Mackey attended a workshop in the summer of 2016 to be trained to code using robots and STEM activities.

With grant support from the Demopolis City Schools Foundation, USJ began a weekly Coding and Robotics class for all its students.

With further DCSF funding in January 2017, USJ was able to purchase ministries for fifth grade students.

“We could not be where we are without our school Foundation,” said Clark.

“It did not take long to see that our students were very motivated and catching on quickly and that there was a need to have a more scaffold program,” said Mackey.

At first the coding curriculum was the same for all grades. It now employs a model with fourth and fifth graders building on what they have learned.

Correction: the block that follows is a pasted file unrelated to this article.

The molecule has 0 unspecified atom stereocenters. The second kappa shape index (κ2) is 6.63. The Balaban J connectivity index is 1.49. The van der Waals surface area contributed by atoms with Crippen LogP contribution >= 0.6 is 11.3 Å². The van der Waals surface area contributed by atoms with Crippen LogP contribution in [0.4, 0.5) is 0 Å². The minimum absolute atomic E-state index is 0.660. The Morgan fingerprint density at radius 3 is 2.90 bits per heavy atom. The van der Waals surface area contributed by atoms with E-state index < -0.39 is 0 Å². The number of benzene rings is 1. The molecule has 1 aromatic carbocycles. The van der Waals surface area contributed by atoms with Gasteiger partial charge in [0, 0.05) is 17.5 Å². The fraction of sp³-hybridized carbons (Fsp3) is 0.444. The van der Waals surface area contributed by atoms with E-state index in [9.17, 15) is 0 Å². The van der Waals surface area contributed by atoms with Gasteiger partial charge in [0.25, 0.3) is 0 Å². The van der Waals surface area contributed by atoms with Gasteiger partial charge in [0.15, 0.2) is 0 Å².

“The atmosphere has changed for all of our students,” Mackey continued. “There is no pressure to perform or memorize a lot of information. This is a learning experience where the students are excited, motivated and eager to try new things.”

Mackey added that other results have been seen.

“Sensory learning, improved socialization, hands-on innovations and the level of rigor have all increased due to the introduction of the curriculum.”

On Feb. 26 the school will be making a presentation before educators using a one-minute video of the school and its project. USJ students will do the filming and provide the narration, said Clark. But the video also will highlight other activities, he said.

“We’ll be showing off all the good things going on.”